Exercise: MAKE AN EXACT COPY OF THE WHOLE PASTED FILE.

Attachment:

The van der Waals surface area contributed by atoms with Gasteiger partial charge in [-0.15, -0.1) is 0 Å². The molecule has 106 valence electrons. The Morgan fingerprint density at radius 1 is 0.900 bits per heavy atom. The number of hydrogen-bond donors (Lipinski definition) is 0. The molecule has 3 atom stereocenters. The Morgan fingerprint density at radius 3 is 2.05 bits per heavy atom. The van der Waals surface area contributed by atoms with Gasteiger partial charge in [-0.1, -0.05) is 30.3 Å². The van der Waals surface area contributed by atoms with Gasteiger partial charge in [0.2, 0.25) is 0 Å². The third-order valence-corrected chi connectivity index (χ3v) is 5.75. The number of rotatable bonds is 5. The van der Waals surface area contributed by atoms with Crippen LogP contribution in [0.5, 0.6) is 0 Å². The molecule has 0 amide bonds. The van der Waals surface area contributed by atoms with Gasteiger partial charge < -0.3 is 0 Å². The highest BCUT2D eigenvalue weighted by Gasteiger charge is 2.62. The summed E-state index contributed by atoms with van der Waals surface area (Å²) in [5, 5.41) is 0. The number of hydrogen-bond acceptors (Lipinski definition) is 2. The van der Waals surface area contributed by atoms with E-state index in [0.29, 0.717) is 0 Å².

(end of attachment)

The van der Waals surface area contributed by atoms with Gasteiger partial charge in [-0.15, -0.1) is 0 Å². The molecule has 106 valence electrons. The Morgan fingerprint density at radius 1 is 0.900 bits per heavy atom. The number of hydrogen-bond donors (Lipinski definition) is 0. The molecule has 3 atom stereocenters. The Morgan fingerprint density at radius 3 is 2.05 bits per heavy atom. The van der Waals surface area contributed by atoms with Gasteiger partial charge in [-0.1, -0.05) is 30.3 Å². The van der Waals surface area contributed by atoms with Gasteiger partial charge in [0.2, 0.25) is 0 Å². The third-order valence-corrected chi connectivity index (χ3v) is 5.75. The number of rotatable bonds is 5. The van der Waals surface area contributed by atoms with Crippen LogP contribution in [0.5, 0.6) is 0 Å². The molecule has 0 amide bonds. The van der Waals surface area contributed by atoms with Gasteiger partial charge < -0.3 is 0 Å². The highest BCUT2D eigenvalue weighted by Gasteiger charge is 2.62. The summed E-state index contributed by atoms with van der Waals surface area (Å²) in [5, 5.41) is 0. The number of hydrogen-bond acceptors (Lipinski definition) is 2. The van der Waals surface area contributed by atoms with E-state index in [0.29, 0.717) is 0 Å².